This study was approved by the Research Committee of the Municipal Health Secretariat of Vitória da Conquista according to Letter No. 079/2013, dated 11/20/2013, and by the Research Ethics Committee of the Multidisciplinary Institute of Health of the Federal University of Bahia, according to Opinion No. 477,283, dated 12/17/2013. All respondents agreed to participate in the survey and signed an informed consent form.

In order to evaluate communications with deaf people from the perspective of health professionals from Family Health Units (FHU), a cross-sectional study was conducted, considering 39 teams covering FHU from an urban area and rural areas of Vitória da Conquista, Bahia. In September 2013, the municipality of Vitória da Conquista had an estimated population of 316,000 inhabitants2222. Brasil. Ministério da Saúde. Departamento da Atenção Básica. Histórico de Cobertura da Atenção Básica e Saúde da Família. Brasília: Ministério da Saúde; 2013. Disponível em: http://dab.saude.gov.br/dab/historico_ cobertura_sf/historico_cobertura_sf_relatorio.php.. According to data from the history of primary healthcare coverage2222. Brasil. Ministério da Saúde. Departamento da Atenção Básica. Histórico de Cobertura da Atenção Básica e Saúde da Família. Brasília: Ministério da Saúde; 2013. Disponível em: http://dab.saude.gov.br/dab/historico_ cobertura_sf/historico_cobertura_sf_relatorio.php., there were 509 Community Health Agents (CHA), 35 Family Health Center (FHC) teams (38% coverage), 30 Oral Health teams, and 4 Family Health Support Centers (FHSC).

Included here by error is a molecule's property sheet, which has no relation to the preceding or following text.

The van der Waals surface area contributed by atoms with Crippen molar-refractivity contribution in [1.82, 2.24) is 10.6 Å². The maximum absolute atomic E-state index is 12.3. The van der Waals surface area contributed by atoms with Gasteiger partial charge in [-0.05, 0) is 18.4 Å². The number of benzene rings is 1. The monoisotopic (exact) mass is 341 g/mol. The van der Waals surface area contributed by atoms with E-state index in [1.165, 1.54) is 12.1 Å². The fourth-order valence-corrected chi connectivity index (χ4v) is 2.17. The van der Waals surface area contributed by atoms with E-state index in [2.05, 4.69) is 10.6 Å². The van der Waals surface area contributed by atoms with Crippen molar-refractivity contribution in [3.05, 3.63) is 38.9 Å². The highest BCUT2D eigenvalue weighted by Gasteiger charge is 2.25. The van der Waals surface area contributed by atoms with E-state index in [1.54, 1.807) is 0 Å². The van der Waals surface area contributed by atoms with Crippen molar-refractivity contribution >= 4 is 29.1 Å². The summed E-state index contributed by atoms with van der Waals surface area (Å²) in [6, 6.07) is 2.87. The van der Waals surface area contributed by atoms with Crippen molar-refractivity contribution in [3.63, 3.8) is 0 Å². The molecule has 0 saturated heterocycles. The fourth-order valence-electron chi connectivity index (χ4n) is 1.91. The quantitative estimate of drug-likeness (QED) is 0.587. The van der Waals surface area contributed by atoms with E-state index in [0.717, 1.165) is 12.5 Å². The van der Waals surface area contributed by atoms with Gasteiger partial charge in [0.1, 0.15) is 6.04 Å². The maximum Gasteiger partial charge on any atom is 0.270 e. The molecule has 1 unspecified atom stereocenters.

A convenience sampling process was used to define the sample size for all professionals (physicians, nurses, and dentists) of FHC and all pharmacists of FHSC. Data from the FHU, FHSC teams, and their professionals were made available by the Municipal Health Department.

We chose FHSC professionals for this investigation because we understand that FHU should be the preferred gateway for all people when they seek medical assistance in the health care system, regardless of their living condition. Therefore, the difficulties identified at this point in the health care system signal and serve as markers for the evaluation of the quality and scope of primary health care (PHC). The inclusion of FHSC pharmacists, in turn, was intentional, because they are essential professionals for patient safety policy, especially during pharmaceutical assistance ensuring safe and rational use of medicines2323. Vieira MRS, Lorandi PA, Bousquat A. Assessment of pharmaceutical care for pregnant women treated in the public health system in Praia Grande, São Paulo State, Brazil. Cad Saude Publica. 2008;24(6):1419-28..

The decision regarding the professional census is justified by the limited number of deaf people seeking health services1919. Tedesco JR, Junges JR. Challenges for receiving hearing-impaired individuals in primary healthcare services. Cad Saude Publica. 2013;29(8):1685-9., as well as by the “low” number of deaf people in the population33. Brasil. Ministério da Saúde. Secretaria de Direitos Humanos da República. Cartilha do Censo 2010: pessoas com deficiência. Brasília: Ministério da Saúde; 2012.. In this way, we sought to collect a data set that could sensitively comprehend the challenges of assistance to the disabled population, specifically the deaf people, in the third largest municipality of Bahia.

Questionnaires were administered to 88 professionals of FHU (31 physicians, 30 nurses, and 27 dentists) and four FHSC pharmacists. In this respect, among the 108 professionals who worked at the FHU, 20 professionals (18.5% loss) did not respond or were not found (e.g., holidays, away from work, among others), and all the four pharmacists who worked at FHSC were included.